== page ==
Perioperative Management of a Patient with Recently Placed Drug-Eluting Stents Requiring Urgent Spinal Surgery.
J Gen Intern Med. 2012 Jan 31;
Authors: Roth E, Purnell C, Shabalov O, Moguillansky D, Hernandez CA, Elnicki M
Patients receiving drug-eluting coronary stents (DES) require antiplatelet therapy for at least 12 months to prevent stent thrombosis (ST), a potentially calamitous event. Since interruption of antiplatelet therapy is the greatest risk factor for ST, it is imperative that the decision to discontinue these agents be based on an accurate assessment of the patient's risk for bleeding complications. Individuals who are regarded as being at a high risk are those undergoing intracranial, spinal or intraocular surgeries. These patients require alternative agents during the perioperative period to minimize both their risk of perioperative thrombosis and intraoperative hemorrhage. We report the case of a woman who required spinal surgery 3 months after she underwent placement of two drug-eluting stents. The patient's clopidogrel was stopped 5 days prior to surgery and an infusion of eptifibatide was used to "bridge" antiplatelet therapy during the perioperative period. Postoperatively, anticoagulation therapy was reinstituted using aspirin with clopidogrel. This case serves as a successful example of bridging therapy using a short acting and gycoprotein (GP) IIb/IIIa inhibitor as a means of maintaining antiplatelet therapy during the perioperative period to minimize the risk of stent thrombosis and the risk of intraoperative bleeding.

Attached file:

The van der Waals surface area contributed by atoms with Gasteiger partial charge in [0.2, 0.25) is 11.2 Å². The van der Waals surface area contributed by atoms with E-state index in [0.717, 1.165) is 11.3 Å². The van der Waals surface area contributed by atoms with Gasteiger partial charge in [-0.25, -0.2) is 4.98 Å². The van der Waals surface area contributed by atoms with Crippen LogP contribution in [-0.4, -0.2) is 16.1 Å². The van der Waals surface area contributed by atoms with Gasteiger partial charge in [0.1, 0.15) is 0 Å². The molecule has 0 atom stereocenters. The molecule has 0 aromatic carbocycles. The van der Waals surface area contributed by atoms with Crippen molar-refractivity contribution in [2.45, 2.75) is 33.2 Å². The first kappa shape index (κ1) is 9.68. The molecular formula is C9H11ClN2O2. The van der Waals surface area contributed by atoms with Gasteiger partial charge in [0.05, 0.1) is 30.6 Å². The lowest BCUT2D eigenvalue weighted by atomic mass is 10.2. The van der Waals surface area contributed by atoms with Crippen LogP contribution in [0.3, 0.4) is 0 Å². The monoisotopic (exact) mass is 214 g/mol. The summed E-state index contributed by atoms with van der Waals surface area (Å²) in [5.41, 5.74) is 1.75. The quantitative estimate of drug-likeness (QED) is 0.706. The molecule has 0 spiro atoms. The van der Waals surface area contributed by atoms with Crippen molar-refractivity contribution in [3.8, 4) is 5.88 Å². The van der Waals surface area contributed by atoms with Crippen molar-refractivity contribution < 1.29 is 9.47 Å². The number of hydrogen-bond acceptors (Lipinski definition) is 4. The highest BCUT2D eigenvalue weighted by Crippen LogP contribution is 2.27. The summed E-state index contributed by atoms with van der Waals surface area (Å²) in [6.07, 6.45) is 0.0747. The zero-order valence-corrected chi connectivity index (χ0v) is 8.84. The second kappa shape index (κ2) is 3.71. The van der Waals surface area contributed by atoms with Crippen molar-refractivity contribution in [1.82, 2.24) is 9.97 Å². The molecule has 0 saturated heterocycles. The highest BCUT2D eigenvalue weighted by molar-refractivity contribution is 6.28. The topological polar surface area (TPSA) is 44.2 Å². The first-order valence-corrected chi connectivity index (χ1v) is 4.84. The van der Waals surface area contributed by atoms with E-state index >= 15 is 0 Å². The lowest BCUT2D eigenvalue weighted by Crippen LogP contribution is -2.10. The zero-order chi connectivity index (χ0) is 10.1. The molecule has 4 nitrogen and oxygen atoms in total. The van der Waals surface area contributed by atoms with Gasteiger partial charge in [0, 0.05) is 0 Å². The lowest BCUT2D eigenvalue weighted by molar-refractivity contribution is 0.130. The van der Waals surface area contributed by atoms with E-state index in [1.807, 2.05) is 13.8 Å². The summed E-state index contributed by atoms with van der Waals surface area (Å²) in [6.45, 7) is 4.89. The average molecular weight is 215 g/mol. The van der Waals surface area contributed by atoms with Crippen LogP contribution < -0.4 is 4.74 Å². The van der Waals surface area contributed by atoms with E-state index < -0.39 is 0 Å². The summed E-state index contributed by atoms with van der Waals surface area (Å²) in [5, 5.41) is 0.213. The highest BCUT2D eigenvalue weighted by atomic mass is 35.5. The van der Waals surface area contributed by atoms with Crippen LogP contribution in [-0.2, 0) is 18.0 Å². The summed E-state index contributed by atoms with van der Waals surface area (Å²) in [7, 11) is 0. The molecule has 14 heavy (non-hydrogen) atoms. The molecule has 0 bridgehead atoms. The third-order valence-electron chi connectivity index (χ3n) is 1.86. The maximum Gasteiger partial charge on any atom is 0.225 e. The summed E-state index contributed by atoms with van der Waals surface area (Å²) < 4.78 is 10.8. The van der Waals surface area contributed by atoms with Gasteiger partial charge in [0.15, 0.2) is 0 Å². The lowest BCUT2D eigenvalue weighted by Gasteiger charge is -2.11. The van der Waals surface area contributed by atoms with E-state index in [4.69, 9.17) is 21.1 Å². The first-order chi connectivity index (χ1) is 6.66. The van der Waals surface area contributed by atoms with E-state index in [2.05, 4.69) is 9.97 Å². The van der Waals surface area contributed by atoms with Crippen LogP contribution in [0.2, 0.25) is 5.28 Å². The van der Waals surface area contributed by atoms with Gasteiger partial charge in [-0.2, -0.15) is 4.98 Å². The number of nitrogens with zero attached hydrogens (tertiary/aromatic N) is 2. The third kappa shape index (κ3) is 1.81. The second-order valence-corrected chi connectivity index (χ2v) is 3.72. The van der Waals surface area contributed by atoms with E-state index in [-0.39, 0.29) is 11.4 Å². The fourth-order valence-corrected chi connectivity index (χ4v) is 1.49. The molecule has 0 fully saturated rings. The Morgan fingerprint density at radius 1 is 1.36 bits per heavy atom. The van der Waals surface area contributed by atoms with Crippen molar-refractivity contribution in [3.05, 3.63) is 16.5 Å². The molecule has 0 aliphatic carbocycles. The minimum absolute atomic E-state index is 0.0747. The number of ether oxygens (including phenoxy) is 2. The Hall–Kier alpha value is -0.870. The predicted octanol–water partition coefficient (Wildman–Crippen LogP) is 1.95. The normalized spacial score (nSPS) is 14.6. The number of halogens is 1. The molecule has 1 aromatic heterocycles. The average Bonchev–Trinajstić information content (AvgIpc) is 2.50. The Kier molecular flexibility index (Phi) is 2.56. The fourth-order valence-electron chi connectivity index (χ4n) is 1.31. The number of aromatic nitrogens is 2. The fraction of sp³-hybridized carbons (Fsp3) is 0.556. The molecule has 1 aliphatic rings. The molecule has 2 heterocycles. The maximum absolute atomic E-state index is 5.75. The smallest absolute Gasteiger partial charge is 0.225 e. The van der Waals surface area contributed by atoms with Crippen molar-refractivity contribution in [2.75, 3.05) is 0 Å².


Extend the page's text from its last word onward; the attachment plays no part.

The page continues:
PMID: 22331401 [PubMed - as supplied by publisher]